Sandy Alderson remade the Mets at the 2015 trade deadline through a series of trades and a key call-up. While everyone recognizes that these moves helped the team, it’s impressive to consider just how much they did so.
The remake started on July 24, when the Mets called up Michael Conforto from Double-A to replace an injured Michael Cuddyer. At the time, the Mets were 49-47 and three games behind the Nationals for first place in the NL East.
Later that day, the team added two more bats in Kelly Johnson and Juan Uribe in exchange for minor league pitchers John Gant and Rob Whalen. The Mets made their fourth—and biggest—offensive addition a week later when they traded pitching prospects Michael Fulmer and Luis Cessa for Yoenis Cespedes. With Travis d’Arnaud having just returned from injury and David Wright on the way, the Mets’ offensive remake was complete.
Meanwhile, the team took additional steps to shore up its bullpen by trading minor league pitcher Casey Meisner for Tyler Clippard in late July, and then fellow pitching prospects Matt Koch and Miller Diaz for Addison Reed a month later.
Both at the time and in retrospect, it’s hard to describe these moves as anything other than a resounding success. Cespedes was the biggest difference-maker for the Mets and had one of the most impressive two-month stretches in franchise history: In just 57 games, Cespedes hit an outstanding .287/.337/.604 with a 157 wRC+, 17 home runs, 44 RBIs, 39 runs scored, and 2.7 fWAR (2.3 bWAR).
Conforto also impressed in his first two months as a big leaguer, hitting .270/.335/.506 with a 134 wRC+, nine home runs, 26 RBIs, 30 runs scored, and 2.1 fWAR (2.1 bWAR) in 56 games. Johnson and Uribe made nice contributions in utility roles, hitting .250/.304/.414 with a 100 wRC+, five home runs, 13 RBIs, 18 runs scored, 0.0 fWAR (0.3 bWAR), and .219/.301/.430 with a 104 wRC+, six home runs, 20 RBIs, 17 runs scored, and 0.7 fWAR (0.8 bWAR), respectively.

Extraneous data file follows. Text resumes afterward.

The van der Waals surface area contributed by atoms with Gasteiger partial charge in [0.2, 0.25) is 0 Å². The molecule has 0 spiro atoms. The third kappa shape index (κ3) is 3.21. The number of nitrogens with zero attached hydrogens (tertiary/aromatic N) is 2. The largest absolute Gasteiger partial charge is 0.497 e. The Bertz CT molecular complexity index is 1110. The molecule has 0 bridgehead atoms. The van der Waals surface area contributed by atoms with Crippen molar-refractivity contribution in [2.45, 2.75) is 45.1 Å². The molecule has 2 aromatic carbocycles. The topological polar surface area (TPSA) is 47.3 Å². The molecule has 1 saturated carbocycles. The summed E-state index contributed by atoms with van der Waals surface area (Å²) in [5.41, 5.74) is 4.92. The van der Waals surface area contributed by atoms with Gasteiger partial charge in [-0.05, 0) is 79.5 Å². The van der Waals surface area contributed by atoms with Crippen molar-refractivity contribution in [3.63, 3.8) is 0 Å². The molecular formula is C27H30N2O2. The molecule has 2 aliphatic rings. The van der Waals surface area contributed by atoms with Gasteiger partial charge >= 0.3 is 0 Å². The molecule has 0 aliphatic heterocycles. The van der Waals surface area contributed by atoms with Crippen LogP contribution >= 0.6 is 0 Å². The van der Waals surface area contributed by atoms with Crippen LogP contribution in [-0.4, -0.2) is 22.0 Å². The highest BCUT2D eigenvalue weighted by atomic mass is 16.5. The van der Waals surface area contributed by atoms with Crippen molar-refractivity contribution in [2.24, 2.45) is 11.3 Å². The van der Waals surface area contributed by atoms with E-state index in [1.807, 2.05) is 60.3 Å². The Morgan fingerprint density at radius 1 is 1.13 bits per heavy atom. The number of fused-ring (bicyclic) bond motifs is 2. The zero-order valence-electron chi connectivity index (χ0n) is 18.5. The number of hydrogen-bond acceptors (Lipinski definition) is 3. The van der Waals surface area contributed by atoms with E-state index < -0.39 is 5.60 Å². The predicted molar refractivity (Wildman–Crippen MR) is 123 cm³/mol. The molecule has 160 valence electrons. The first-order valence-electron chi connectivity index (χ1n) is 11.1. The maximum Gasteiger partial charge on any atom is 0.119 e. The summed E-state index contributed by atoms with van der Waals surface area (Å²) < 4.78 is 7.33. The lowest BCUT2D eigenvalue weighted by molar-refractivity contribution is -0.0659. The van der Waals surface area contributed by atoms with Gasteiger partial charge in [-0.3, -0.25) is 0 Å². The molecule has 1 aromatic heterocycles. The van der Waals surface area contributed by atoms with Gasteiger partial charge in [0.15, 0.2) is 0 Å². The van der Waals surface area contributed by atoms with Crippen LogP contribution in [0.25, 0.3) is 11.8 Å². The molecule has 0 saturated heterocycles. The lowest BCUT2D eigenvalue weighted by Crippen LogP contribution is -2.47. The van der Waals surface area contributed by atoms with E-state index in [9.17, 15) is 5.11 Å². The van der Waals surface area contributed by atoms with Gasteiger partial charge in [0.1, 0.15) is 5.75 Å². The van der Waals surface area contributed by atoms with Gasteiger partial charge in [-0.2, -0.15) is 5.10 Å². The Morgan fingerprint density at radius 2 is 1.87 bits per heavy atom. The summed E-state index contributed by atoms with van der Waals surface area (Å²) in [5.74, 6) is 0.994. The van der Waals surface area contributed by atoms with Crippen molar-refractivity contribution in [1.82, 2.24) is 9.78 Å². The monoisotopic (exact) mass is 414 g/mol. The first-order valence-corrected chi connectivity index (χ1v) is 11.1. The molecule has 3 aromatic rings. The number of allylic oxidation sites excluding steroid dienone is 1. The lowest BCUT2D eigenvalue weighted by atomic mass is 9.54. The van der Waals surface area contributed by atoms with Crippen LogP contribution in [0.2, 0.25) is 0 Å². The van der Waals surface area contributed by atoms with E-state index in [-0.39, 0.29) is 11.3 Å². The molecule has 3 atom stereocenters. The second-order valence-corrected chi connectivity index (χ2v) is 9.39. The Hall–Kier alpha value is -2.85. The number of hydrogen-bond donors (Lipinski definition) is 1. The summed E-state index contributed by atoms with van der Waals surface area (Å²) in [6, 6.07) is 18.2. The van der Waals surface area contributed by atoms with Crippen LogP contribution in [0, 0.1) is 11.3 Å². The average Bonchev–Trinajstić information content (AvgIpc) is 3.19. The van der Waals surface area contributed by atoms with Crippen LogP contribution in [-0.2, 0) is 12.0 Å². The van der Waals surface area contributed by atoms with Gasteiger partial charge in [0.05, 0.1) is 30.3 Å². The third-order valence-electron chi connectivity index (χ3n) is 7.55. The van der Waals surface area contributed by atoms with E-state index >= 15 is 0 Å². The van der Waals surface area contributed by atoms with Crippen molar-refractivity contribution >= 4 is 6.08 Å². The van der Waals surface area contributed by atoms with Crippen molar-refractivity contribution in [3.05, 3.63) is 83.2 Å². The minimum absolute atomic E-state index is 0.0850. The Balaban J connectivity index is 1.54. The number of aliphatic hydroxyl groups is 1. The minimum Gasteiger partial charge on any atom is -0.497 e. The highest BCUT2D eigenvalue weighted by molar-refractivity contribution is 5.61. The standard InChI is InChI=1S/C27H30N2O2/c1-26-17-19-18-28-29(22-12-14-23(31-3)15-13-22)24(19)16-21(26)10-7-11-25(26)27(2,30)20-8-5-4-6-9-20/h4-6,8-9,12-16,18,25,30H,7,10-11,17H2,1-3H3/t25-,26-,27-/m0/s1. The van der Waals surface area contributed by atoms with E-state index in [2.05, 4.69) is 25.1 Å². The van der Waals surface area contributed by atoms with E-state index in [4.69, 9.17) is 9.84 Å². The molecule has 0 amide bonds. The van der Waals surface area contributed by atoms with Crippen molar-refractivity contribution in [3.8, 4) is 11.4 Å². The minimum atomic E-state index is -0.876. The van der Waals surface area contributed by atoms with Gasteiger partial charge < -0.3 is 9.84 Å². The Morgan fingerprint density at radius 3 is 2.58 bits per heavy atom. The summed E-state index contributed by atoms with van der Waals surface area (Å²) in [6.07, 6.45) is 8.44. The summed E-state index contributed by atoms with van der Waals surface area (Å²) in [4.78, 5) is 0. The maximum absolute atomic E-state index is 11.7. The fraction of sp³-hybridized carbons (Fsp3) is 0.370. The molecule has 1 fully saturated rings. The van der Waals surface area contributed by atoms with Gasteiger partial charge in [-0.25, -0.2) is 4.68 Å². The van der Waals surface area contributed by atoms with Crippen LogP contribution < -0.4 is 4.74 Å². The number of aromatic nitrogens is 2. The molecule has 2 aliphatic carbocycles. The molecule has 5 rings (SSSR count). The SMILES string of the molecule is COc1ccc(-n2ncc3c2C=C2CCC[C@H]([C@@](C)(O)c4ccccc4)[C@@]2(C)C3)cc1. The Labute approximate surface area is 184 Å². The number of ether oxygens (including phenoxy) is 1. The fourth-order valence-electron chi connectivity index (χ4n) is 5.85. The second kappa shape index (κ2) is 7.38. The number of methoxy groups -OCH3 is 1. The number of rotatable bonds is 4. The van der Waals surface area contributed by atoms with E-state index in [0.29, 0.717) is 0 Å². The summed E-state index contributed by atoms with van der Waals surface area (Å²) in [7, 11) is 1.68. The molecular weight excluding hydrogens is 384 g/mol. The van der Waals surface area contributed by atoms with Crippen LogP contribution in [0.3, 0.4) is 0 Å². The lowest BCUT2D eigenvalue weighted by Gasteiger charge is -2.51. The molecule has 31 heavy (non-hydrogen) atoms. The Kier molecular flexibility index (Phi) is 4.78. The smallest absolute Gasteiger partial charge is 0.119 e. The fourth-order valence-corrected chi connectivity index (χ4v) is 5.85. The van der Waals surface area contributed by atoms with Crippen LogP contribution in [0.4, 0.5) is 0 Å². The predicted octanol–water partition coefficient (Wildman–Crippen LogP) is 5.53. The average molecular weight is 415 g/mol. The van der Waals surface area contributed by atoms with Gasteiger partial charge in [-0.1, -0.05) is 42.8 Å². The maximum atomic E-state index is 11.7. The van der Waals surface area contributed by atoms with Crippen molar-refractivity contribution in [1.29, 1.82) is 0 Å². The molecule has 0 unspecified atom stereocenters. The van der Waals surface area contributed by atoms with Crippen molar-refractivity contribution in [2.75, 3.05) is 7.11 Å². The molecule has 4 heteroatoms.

Finally, Clippard and Reed added late-inning stability to a bullpen that was otherwise shaky and in a state of flux. In 32.1 innings, Clippard had a solid 3.06 ERA (83 ERA-) with a less solid—but not atypical for Clippard—4.65 FIP (120 FIP-), 7.24 K/9, 2.78 BB/9, 1.39 HR/9, and -0.1 fWAR (0.2 bWAR). Reed was even better, compiling a minuscule 1.17 ERA (32 ERA-) with a 2.74 FIP (71 FIP-), 9.98 K/9, 2.93 BB/9, 0.59 HR/9, and 0.3 fWAR (0.6 bWAR) in 15.1 innings pitched.
In total, these six acquisitions contributed 5.7 fWAR and 6.3 bWAR to the Mets during the final stretch of the season. By comparison, the players they replaced—Juan Lagares, Dilson Herrera, Darrell Ceciliani, Kirk Nieuwenhuis, Eric Campbell, Michael Cuddyer, Danny Muno, John Mayberry Jr., Erik Goeddel, Carlos Torres, and Alex Torres—contributed a combined 2.1 fWAR and 1.4 bWAR in about twice as many plate appearances and three times as many batters faced.
Therefore, the Mets’ midseason additions—including disabled list expirations—likely improved the team by at least four to five wins. Given where the Mets stood at the trade deadline, those wins made a big difference: From late July to the end of the season, the Mets went from three games out of first place to division champions with a seven-game cushion.
It’s impossible to know for sure how the season would have played out in the absence of those moves. What we do know is that they helped take the Mets from the brink of playoff contention and transform them into serious World Series contenders.
Alderson made a lot of gambles at the deadline, from calling up a Double-A prospect to trading highly regarded prospects for several two-month rentals. Fortunately for the Mets, those gambles paid off in a big way, even if the Mets ultimately lost in the World Series to the Royals. Cespedes and Conforto produced well beyond expectations, while the other four players made important contributions off the bench and out of the pen.
In short, the front office made the right moves at the right time in an important year for this franchise. For that, Alderson and his team deserve a lot of credit.